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Saturday, June 21
Updated: June 22, 4:21 PM ET
Two plans throw Virginia Tech into mix

By Andy Katz

Nine ACC presidents held a Saturday morning conference call, but failed to produce a vote on expansion.

What did they talk about? A source close to the process told that three different expansion models -- two with Virginia Tech and one with just Miami -- were on the agenda.

  • Model 1: A 10-team ACC by adding Miami from the Big East;

  • Model 2: A 13-team conference by adding Big East schools Miami, Boston College, Syracuse and Virginia Tech;

  • Model 3: A 12-team conference that included Miami, Virginia Tech and either Boston College or Syracuse.

    The last model would be a way to appease the political concerns facing ACC member Virginia, which is under in-state political pressure not to vote for expansion if Virginia Tech isn't invited.

    "The Atlantic Coast Conference Council of Presidents continued conversations (Saturday) and moved closer to the completion of the expansion process," the conference said Saturday in a statement. Consideration and clarification of a number of institutional questions were the focus of the meeting.

    "The meeting was positive and the Council made progress that will enable it to reach its goal of concluding this process by the end of the month.''

    The Big East schools must let the ACC know its intentions by June 30 for the 2004-05 season or face a $2 million penalty. The exit fee for leaving on one-year's notice is $1 million, but multiple sources said the expansion would likely be for the 2005-06 season, meaning the schools would have until June 30, 2004 to pay that fee.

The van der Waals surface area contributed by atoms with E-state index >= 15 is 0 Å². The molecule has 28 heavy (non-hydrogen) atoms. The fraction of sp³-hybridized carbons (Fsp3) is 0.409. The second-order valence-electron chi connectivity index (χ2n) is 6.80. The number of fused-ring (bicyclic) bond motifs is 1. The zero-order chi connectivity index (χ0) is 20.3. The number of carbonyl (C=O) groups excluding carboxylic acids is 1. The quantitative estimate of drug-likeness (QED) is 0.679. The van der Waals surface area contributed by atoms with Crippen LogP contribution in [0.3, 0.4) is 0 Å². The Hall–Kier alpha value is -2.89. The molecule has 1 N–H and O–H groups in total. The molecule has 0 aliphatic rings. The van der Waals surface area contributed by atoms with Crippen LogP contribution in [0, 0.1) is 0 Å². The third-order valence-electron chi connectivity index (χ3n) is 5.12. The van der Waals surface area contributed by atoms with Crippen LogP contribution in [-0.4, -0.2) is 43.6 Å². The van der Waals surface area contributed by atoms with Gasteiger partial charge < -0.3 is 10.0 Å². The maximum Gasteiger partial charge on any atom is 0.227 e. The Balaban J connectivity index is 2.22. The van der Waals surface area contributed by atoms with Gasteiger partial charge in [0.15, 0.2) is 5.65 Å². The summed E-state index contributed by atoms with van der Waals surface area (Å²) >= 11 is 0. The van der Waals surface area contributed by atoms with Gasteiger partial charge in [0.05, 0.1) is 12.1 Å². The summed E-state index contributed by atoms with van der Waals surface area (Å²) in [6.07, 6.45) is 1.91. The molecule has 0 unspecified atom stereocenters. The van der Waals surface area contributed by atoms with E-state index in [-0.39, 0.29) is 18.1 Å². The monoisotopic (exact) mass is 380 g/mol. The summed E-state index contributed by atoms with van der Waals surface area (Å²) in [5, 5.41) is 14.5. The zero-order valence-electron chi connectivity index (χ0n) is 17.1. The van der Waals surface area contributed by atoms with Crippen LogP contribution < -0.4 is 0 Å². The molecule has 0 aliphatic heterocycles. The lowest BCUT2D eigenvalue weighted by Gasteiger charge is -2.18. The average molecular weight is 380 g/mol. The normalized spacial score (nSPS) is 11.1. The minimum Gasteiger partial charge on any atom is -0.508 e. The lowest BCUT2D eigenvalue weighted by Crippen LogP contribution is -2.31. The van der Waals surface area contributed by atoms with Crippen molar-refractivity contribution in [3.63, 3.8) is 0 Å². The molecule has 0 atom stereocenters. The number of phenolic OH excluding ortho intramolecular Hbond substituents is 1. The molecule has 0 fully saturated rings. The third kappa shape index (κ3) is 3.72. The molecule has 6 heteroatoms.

Television contracts for the Bowl Championship Series expire after the 2004-05 season, making more sense to add teams under a new television contract that can be divided 10, 12, or 13 ways beginning in 2005-06.

    Mark D. Fabiani, who represents the five Big East football schools that filed suit June 6 accusing the ACC, Miami and Boston College of conspiring to destroy the Big East, issued a statement following Saturday's ACC conference call.

    "Yet another ACC expansion meeting has ended, and it continues to defy belief that the ACC is relentlessly trying to destroy the athletic programs of fellow academic institutions even as the ACC's own experts admit there is no financial benefit in doing so.